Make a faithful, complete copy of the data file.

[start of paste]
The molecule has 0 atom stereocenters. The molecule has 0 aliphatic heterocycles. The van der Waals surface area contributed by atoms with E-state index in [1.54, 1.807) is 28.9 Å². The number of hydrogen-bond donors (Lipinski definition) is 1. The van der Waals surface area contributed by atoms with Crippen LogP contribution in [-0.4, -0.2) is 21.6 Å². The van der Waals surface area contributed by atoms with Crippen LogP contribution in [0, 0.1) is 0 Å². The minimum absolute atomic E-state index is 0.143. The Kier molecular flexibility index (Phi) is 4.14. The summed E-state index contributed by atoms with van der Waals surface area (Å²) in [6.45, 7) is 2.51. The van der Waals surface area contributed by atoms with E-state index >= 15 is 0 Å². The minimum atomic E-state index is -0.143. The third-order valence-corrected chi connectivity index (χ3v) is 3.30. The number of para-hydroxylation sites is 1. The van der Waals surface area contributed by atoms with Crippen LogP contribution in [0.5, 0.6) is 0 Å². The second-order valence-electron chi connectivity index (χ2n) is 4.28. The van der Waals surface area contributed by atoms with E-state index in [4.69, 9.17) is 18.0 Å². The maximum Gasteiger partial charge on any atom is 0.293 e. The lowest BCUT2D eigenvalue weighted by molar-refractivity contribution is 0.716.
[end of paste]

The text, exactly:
The molecule has 0 atom stereocenters. The molecule has 0 aliphatic heterocycles. The van der Waals surface area contributed by atoms with E-state index in [1.54, 1.807) is 28.9 Å². The number of hydrogen-bond donors (Lipinski definition) is 1. The van der Waals surface area contributed by atoms with Crippen LogP contribution in [-0.4, -0.2) is 21.6 Å². The van der Waals surface area contributed by atoms with Crippen LogP contribution in [0, 0.1) is 0 Å². The minimum absolute atomic E-state index is 0.143. The Kier molecular flexibility index (Phi) is 4.14. The summed E-state index contributed by atoms with van der Waals surface area (Å²) in [6.45, 7) is 2.51. The van der Waals surface area contributed by atoms with E-state index >= 15 is 0 Å². The minimum atomic E-state index is -0.143. The third-order valence-corrected chi connectivity index (χ3v) is 3.30. The number of para-hydroxylation sites is 1. The van der Waals surface area contributed by atoms with Crippen LogP contribution in [0.5, 0.6) is 0 Å². The second-order valence-electron chi connectivity index (χ2n) is 4.28. The van der Waals surface area contributed by atoms with E-state index in [4.69, 9.17) is 18.0 Å². The maximum Gasteiger partial charge on any atom is 0.293 e. The lowest BCUT2D eigenvalue weighted by molar-refractivity contribution is 0.716.